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Case Reports in Oncological Medicine
Volume 2013, Article ID 431857, 5 pages
Case Report

Long-Term Survival and Improved Quality of Life following Multiple Repeat Gamma Knife Radiosurgeries for Recurrent Glioblastoma Multiforme: A Case Report and Review of the Literature

1Gamma Knife of Spokane, Cancer Care Northwest, 910 W 5th Avenue, Suite 102, Spokane, WA 99204, USA
2Cancer Care Northwest, 910 W 5th Avenue, Suite 102, Spokane, WA 99204, USA
3University of Washington School of Medicine, 1959 NE Pacific Street, Seattle, WA 98195, USA
4MacKay & Meyer MDs, 711 S Cowley Street, Suite 210, Spokane, WA 99202, USA
5Spokane Brain & Spine, 801 W 5th Avenue, Suite 210, Spokane, WA 99204, USA

Received 9 July 2013; Accepted 27 August 2013

Academic Editors: J. M. Buchanich, F. A. Mauri, R. Palmirotta, and K. Tanaka

Copyright © 2013 Erik W. Larson et al. This is an open access article distributed under the Creative Commons Attribution License, which permits unrestricted use, distribution, and reproduction in any medium, provided the original work is properly cited.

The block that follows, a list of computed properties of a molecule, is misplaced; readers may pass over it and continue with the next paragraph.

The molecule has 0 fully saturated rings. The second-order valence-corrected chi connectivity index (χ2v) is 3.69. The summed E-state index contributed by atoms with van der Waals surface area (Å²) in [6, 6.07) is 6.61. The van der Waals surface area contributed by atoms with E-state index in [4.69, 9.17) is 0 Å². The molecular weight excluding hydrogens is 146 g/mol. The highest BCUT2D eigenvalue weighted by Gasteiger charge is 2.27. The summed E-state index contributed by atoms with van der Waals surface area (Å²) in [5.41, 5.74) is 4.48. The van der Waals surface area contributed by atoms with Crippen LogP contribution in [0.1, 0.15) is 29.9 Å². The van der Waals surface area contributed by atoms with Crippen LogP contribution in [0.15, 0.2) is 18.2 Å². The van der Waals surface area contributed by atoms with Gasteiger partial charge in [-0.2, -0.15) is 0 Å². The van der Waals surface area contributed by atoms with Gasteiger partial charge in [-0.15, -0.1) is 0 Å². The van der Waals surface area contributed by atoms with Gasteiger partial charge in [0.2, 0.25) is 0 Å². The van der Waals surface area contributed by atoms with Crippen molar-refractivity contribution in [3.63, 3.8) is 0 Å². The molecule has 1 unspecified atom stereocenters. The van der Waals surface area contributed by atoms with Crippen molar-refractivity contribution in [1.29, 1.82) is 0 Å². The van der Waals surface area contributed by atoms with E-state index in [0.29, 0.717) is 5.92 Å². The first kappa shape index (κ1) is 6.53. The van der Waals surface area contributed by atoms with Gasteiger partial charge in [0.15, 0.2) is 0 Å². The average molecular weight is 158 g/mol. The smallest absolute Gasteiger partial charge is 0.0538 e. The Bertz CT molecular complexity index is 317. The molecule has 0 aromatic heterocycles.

The management of glioblastoma multiforme (GBM) is in most cases complex and must be specifically tailored to the needs of the patient with the goals of extended survival and improved quality of life. Despite advancements in therapy, treatment outcomes remain almost universally poor. Salvage treatment options for the recurrence of the disease is an area of intense study. The following case highlights the utility of Gamma Knife Radiosurgery (GKRS) as a salvage treatment. In this clinical situation, three sequential GKRS treatments led to prolonged survival (beyond four years after diagnosis) and improved quality of life in a patient who was unable to receive further chemotherapy regimens and was unwilling to undergo further aggressive resection. To date, there have been few reports of three or more sequential GKRS treatment sessions utilized as salvage therapy for recurrent GBM in patients who can no longer tolerate chemotherapy. This report provides evidence that aggressive local treatment with GKRS at the time of recurrence may be appropriate, depending on a patient’s individual clinical situation, and can lead to prolonged survival and improved quality of life.